Krugman Fail: New York Times Clinton Puppet Gets It Wrong Again

Despite what Paul Krugman spews, the Sanders legacy is secure

Nobel Prize-winning economist and New York Times Opinion columnist Paul Krugman.

Nobel Prize-winning economist and New York Times Opinion columnist Paul Krugman. (Photo: Neilson Barnard/Getty Images for the New York Times)

New York Times op-ed columnist Paul Krugman has been one of the most vocal supporters of Hillary Clinton in mainstream media. With the high volume of hit pieces on Bernie Sanders Mr. Krugman has authored, the former bomb-throwing Nobelist has become just another talking head of the elites and the establishment—so staunchly opposed to Mr. Sanders’ campaign that he’s delusional when it comes to analyzing what the 2016 presidential election is actually all about.

In his latest piece, Bernie’s Bad End, Mr. Krugman calls Mr. Sanders’ persistence to take his campaign all the way to the Democratic Convention in July “whining.” Mr. Krugman condescendingly asks, “Can someone tell Bernie that he’s in the process of blowing his own chance for a positive legacy?” Such a point is moot, given that all of Mr. Krugman’s work denigrates Mr. Sanders—calling him a Bernie Bro in addition to many other smears—making it impossible for any of Mr. Krugman’s readers to imagine a positive legacy in the first place.

Bernie Sanders isn’t going away anytime soon, and he won’t go away after the Democratic Convention in July. His campaign has given voice to millions of progressive Democrats and Independents who have grown weary of a system favoring money over people. Highlighting direct evidence of a Democratic primary that overtly favors Hillary Clinton is far from whining—because, rather than just sitting around and complaining, millions of voters have become involved in the political process. Mr. Sanders’ campaign has broken fundraising records, has welcomed millions of volunteers, and has seen record-breaking attendance at campaign rallies, marches and grassroots events. Mr. Sanders’ legacy is secure, and will continue strong as his campaign adds more states to his current victory tally of 17 so far.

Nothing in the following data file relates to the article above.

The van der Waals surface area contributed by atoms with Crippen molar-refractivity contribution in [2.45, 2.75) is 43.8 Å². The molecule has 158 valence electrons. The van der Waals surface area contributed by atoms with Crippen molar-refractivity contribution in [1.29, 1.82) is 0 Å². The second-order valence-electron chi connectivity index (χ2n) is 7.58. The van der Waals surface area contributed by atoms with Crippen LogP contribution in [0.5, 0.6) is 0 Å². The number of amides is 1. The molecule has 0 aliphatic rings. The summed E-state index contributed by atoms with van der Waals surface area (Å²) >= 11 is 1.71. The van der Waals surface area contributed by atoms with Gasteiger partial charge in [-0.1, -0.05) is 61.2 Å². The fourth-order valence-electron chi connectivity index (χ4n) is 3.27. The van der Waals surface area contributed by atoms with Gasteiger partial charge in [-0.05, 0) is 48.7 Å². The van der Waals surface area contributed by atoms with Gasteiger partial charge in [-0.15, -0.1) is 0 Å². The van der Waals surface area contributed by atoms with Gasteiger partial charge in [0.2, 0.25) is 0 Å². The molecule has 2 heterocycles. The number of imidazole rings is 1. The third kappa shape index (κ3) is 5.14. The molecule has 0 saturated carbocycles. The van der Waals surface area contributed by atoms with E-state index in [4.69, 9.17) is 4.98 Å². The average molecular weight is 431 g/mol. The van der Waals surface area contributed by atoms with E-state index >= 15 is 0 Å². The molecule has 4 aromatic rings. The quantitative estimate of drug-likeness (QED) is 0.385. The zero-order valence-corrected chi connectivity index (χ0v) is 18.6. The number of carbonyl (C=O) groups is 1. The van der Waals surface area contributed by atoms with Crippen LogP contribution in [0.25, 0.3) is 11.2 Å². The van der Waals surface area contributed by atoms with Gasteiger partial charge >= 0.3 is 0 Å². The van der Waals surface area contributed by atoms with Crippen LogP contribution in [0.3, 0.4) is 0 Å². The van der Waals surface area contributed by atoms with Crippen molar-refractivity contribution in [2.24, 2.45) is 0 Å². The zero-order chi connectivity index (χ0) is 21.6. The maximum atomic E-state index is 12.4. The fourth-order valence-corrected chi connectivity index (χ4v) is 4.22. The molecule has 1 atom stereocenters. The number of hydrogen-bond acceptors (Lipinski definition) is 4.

Urging Mr. Sanders to drop out is also hypocritical, given that Ms. Clinton refused to do so in 2008. Although the delegate lead Barack Obama had over her was smaller, Ms. Clinton had to loan herself money to continue to campaign in May 2008, and continued to disparage Mr. Obama’s legitimacy as a candidate. When Ms. Clinton finally did bow out of the race, she did so under the condition Mr. Obama would help her with the campaign debt she had accrued. Mr. Sanders isn’t staying in the race to help pay off campaign debt—he is staying in the race to ensure his supporters, who have been silenced the majority of this campaign by most media outlets, have a voice.

During the 2008 campaign, Mr. Krugman wrote similar hit pieces on Mr. Obama.

“Most of the venom I see is coming from supporters of Mr. Obama, who want their hero or nobody,” Mr. Krugman wrote in his 2008 article, Hate Springs Eternal. “I’m not the first to point out that the Obama campaign seems dangerously close to becoming a cult of personality.” Despite one of President Obama’s hallmark achievements being the Affordable Care Act—an important step toward universal healthcare—in 2007 Mr. Krugman wrote, “Mr. Obama just isn’t that serious about achieving universal care—that he introduced a plan because he had to, but that every time there’s a hard choice to be made he comes down on the side of doing less.”

Mr. Krugman also complained of a media bias in favor of Mr. Obama over Ms. Clinton, yet he alleges Mr. Sanders’ supporters are “whining” when they claim there was a media bias against the senator, despite a detailed analysis conducted by the Tyndall Report in 2015 showing Mr. Sanders received a fraction of the media coverage Ms. Clinton had. The New York Times has no op-ed columnist to balance Mr. Krugman’s overt bias, and the paper publicly embarrassed itself after making drastic edits to a published article about Bernie Sanders that morphed any semblance of praise into criticism.

DNC chair Debbie Wasserman Schultz did nothing to suggest she would remain impartial in the 2016 primaries from favoring Hillary Clinton, whose campaign she served as co-chair in 2008. Bernie Sanders‘ supporters had every right to criticize the debate schedule, the poor decision to close off the Sanders campaign’s access to voter database files, and an admittance in a CNN interview that the super delegate system was created to favor establishment-friendly Democratic candidates against grassroots activists. One of the DNC’s vice chairs, Congresswoman Tulsi Gabbard, resigned due to the corruption in the DNC. The Democratic Party has severe internal issues they must address at the DNC Convention or they are going to continue to worsen, to the demise of the party as a whole.

If Bernie Sanders’ campaign lent any credence to establishment puppets like Paul Krugman, there wouldn’t have been a Democratic Primary race. The longer Bernie Sanders stays in the Democratic primaries, the better off the party will be.